Pinus canariensis, or Canary Island pine is a coniferous tree endemic of the Canary Islands. The adult tree can grow up to 40 metres high, its trunk becoming 2,5 metres in diameter. However, they usually are between 15 and 25 metres high and 1 metre in diameter. The largest specimens known are up to 60 metres high.
Its trunk is light grey but becomes darker and reddish as it ages, also quickly becoming thicker and forming cracks. During the first years it grows rapidly, forming horizontal branches with plenty of upright twigs, giving the tree a pyramidal shape. Later, when vertical
growth slows, it adopts a more parasol-like shape.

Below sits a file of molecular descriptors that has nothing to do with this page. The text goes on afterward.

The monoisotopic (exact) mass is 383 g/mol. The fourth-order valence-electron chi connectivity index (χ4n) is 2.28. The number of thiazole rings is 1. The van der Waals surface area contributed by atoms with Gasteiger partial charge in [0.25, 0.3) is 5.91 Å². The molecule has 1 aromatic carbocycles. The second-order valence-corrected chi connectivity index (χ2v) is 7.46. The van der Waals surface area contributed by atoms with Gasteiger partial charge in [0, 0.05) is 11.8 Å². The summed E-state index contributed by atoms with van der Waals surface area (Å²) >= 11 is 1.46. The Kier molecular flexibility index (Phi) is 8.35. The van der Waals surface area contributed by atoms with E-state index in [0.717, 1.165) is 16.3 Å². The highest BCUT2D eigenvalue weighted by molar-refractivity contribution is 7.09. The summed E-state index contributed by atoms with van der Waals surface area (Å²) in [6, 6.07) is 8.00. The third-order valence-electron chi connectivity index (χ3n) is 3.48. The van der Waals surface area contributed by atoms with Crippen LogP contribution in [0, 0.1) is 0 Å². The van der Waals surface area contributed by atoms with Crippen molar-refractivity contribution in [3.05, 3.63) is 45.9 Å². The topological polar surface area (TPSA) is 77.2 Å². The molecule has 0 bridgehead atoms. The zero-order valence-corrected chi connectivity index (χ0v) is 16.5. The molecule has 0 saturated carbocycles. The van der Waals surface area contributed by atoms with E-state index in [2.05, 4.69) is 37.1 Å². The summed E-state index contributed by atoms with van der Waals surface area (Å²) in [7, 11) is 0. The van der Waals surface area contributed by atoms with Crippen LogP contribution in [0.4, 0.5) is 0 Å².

Typical for all pines, two types of leaves can be found on the Canary Island pine: The primary or juvenile leaves that have a triangular cross section, are grey-blue in colour and finely serrated which is why they feel rough to the touch, and the adult leaves that grow in groups of
three, are grass-green, thing and very flexible, about 20 to 30 centimetres long and 1 millimetre thick.
It is characteristic of the species to retain the juvenile forms of leaf for a long time, as well as their apparition in regrowth from the trunk or thick branches (epicormic shoots). They flower from March to May.
Another important characteristic is their fire resistance, which is due to the thick bark isolating the tree from the heat of fires.